But as Ganz goes on to say, we can't just walk around telling people to be hopeful. So what do we do?

I find his answer to this question fascinating. But it should come as no surprise given that most every religious and moral leader in history has employed the same strategy. We instill hope by telling stories.

In a story, a challenge presents itself to the protagonist who then has a choice, and an outcome occurs. The outcome teaches a moral, but because the protagonist is a humanlike character, we are able to identify empathetically, and therefore we are able to feel, not just understand, what is going on.

A story communicates fear, hope, and anxiety, and because we can feel it, we get the moral not just as a concept, but as a teaching of our hearts.


Ganz then outlines how our own stories are the root of how we engage others in a movement for change. First of all, we tell the story of self - our journey that is a unique testament to our own challenges, obstacles and crises. Secondly, we tell the story of us - what it is that we share that binds us together. And finally, we tell the story of now - the tension that exists between the way the world is and the way we want it to be. That tension is what calls us to act.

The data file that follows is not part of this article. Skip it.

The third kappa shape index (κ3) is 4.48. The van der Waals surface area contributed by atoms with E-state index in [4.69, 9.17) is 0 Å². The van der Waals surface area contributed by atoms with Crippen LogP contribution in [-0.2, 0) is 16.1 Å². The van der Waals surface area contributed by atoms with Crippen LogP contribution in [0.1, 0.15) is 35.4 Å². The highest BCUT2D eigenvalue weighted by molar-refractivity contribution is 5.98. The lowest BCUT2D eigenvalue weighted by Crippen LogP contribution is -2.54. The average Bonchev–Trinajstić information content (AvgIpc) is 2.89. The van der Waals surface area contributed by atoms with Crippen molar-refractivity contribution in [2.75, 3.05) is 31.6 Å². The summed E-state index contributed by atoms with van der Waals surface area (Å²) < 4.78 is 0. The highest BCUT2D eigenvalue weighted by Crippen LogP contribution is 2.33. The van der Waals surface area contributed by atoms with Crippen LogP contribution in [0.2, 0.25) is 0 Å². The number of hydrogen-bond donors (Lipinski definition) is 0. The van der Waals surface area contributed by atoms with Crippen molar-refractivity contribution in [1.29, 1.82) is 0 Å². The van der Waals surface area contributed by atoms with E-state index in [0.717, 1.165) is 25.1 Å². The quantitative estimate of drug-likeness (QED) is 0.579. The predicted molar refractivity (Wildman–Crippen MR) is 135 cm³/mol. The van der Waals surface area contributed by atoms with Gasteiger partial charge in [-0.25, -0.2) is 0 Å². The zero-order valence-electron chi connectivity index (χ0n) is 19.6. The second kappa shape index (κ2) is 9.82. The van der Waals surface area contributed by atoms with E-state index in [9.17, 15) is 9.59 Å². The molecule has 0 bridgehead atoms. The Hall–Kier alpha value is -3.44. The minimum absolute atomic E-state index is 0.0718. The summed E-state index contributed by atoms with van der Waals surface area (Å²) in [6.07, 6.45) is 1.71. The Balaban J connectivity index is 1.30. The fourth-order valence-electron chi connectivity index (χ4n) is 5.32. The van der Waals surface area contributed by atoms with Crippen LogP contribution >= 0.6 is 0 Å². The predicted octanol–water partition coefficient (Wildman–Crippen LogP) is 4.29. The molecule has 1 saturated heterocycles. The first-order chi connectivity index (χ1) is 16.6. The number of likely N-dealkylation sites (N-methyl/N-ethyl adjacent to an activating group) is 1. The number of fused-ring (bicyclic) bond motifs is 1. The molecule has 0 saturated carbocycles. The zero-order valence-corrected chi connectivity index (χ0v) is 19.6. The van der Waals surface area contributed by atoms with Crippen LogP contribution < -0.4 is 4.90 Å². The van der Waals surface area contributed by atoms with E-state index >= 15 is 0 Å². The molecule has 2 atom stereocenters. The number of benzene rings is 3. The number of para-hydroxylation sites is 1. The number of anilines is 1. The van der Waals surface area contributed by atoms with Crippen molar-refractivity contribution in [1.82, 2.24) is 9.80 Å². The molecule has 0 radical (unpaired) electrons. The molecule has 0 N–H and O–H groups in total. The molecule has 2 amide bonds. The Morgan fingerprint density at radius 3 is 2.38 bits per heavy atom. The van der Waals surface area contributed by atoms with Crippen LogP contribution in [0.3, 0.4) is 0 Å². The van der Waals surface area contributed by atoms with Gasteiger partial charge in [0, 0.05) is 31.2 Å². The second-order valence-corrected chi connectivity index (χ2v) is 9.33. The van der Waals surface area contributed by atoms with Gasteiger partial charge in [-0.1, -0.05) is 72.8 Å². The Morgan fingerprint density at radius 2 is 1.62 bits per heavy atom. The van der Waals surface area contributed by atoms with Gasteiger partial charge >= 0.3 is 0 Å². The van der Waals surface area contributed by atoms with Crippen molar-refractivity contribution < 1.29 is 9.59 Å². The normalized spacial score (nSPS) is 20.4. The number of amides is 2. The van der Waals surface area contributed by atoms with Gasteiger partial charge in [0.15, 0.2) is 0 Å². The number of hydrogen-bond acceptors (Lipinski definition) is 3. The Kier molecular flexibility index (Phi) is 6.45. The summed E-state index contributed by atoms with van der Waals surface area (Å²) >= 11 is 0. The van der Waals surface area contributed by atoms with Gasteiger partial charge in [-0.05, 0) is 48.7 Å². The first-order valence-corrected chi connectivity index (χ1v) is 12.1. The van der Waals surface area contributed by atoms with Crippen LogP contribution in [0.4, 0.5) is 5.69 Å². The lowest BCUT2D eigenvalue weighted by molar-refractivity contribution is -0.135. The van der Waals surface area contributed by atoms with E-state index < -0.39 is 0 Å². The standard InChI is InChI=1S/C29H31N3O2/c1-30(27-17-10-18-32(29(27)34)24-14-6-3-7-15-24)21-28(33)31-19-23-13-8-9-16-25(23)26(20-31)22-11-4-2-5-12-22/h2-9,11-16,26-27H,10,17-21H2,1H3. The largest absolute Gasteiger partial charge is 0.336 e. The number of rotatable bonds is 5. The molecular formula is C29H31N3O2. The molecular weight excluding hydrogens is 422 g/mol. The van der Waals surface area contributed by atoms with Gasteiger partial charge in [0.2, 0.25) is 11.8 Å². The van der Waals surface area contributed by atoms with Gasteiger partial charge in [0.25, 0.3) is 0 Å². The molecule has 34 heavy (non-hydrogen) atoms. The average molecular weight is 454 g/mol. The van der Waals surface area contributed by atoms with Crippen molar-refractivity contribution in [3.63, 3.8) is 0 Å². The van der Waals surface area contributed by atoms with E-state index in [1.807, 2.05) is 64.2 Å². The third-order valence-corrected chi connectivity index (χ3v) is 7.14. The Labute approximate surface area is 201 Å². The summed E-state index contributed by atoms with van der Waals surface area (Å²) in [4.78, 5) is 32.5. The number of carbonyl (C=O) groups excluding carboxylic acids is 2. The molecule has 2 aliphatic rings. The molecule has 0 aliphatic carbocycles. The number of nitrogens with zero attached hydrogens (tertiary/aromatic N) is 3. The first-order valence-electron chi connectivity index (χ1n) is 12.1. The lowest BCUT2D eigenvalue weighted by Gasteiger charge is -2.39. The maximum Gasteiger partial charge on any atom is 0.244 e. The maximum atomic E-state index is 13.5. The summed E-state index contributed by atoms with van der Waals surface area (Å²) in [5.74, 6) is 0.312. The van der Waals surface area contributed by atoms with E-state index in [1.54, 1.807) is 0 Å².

In another article I read by Ganz, the example of a story of self, us and now that he used was Barack Obama's speech to the 2004 Democratic Convention (link to youtube, transcript here). If you have a few minutes, watch that speech again with these three elements of story in mind. It gave me a whole new understanding about why that speech launched Obama as the national leader of a movement that eventually led to his Presidency.

Ganz sums up the art and craft of social change this way.

Our goal is to meet this challenge, to seize this hope, and turn it into concrete action. After developing our stories of self, then we work on building relationships, which forms the story of us. From there we turn to strategizing and action, working together to achieve a common purpose, learning to experience hope—that’s the story of now.<...>

Paul Tillich taught us that the work of justice requires power, and for power to become justice requires love. All three are intimately related. We cannot turn our love into justice without engaging power. Justice is not achieved without struggle. It’s not achieved without mobilizing power. Organizing is about mobilizing power.


The power that we need to create change is collective power. We'll realize that power when we tap into the story of self, us and now that leads people from inertia to hope to action.